Midlothian and Peebles Northern by-election, 1943

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The Midlothian and Peebles Northern by-election, 1943 was a parliamentary by-election held in Scotland on 11 February 1943 to elect a new Member of Parliament (MP) for the House of Commons constituency of Midlothian and Peebles Northern.

It was notable for the strong showing of the Common Wealth Party candidate.


The vacancy was caused by the resignation in January 1943[1] of the constituency's Unionist MP, John Colville, to take up the post of Governor of Bombay. He had held the seat since the 1929 general election.[2]


During World War II, the parties in the Coalition Government had agreed not to contest by-elections in seats held by other coalition parties, and many wartime by-elections were therefore unopposed.

The Unionist Party nominated Sir David King Murray, the Solicitor General for Scotland, who may have expected to be returned unopposed. The Labour, Liberal and National Liberal parties upheld the agreement, but other parties who disagreed with the truce could not be prevented from standing as independent candidates, and nor could other minor parties. In this case the newly formed Common Wealth Party nominated as its candidate Tom Wintringham, one of party's founders.


The result was a victory for the Unionist candidate, Sir David King Murray,[3] but with a massively-reduced majority. At the 1935 general election, the Unionist majority over the Labour Party candidate had been 25.8% of the votes, but Wintringham cut that to 3.8%.[2]

By-election 1943: Midlothian and Peebles Northern [2][4]
Party Candidate Votes % ±
Unionist Sir David King Murray KC 11,620 51.9 −11.0
Common Wealth Tom Wintringham 10,751 48.1 N/A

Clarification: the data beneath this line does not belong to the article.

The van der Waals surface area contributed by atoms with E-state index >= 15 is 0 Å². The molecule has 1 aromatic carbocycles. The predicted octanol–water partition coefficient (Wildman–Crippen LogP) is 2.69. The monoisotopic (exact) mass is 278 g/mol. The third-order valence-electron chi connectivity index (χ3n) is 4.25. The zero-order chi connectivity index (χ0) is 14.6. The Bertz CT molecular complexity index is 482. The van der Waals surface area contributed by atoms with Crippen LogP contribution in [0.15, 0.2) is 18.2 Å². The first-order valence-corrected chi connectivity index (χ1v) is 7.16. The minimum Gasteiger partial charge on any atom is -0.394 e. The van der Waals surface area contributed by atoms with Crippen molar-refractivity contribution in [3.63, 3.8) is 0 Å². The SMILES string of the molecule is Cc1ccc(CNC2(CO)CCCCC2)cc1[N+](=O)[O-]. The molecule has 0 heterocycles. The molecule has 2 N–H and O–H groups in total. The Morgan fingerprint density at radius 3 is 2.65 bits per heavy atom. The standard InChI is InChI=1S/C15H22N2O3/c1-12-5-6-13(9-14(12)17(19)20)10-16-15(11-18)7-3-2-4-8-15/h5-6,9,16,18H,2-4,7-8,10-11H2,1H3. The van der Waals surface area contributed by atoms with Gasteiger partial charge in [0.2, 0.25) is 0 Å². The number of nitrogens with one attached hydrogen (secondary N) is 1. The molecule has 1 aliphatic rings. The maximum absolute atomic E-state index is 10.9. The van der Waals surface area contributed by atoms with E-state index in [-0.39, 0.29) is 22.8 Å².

Majority 869 3.8 −22.0
Turnout 22,371 34.6 −39.7
Unionist hold Swing −11.0


A week after the by-election, Nazi propaganda minister Josef Goebbels cited Common Wealth's strong showing as evidence of a communist resurgence in Britain. Making his famous 'total war' speech to an audience of Nazi loyalists in Berlin's Sportpalast, Goebbels said: "In a recent by-election for the House of Commons, the independent, that is communist, candidate got 10,741 of the 22,371 votes cast. This was in a district that had formerly been a conservative stronghold. Within a short time, 10,000 voters, nearly half, had been lost to the communists. That is proof that the Bolshevist danger exists in England too, and that it will not go away simply because it is ignored."

King Murray held the seat only until the post-war general election in July 1945, when he stood down to be a Senator of the College of Justice and a Lord of Session.

Wintringham stood in Aldershot at the 1945 general election, but without success. His wife Kitty contested Midlothian and Peebles in 1945, but won only 6.4% of the votes and lost her deposit.[2]


  1. ^ Department of Information Services (9 June 2009). "Appointments to the Chiltern Hundreds and Manor of Northstead Stewardships since 1850" (PDF). House of Commons Library. Retrieved 30 November 2009. 
  2. ^ a b c d Craig, F. W. S. (1983) [1969]. British parliamentary election results 1918–1949 (3rd ed.). Chichester: Parliamentary Research Services. p. 638. ISBN 0-900178-06-X. 
  3. ^ "no. 35907". The London Gazette. 16 February 1943. p. 827. Retrieved 11 July 20100.  Check date values in: |access-date= (help)
  4. ^ Whitaker's Almanack, 1944

See also[edit]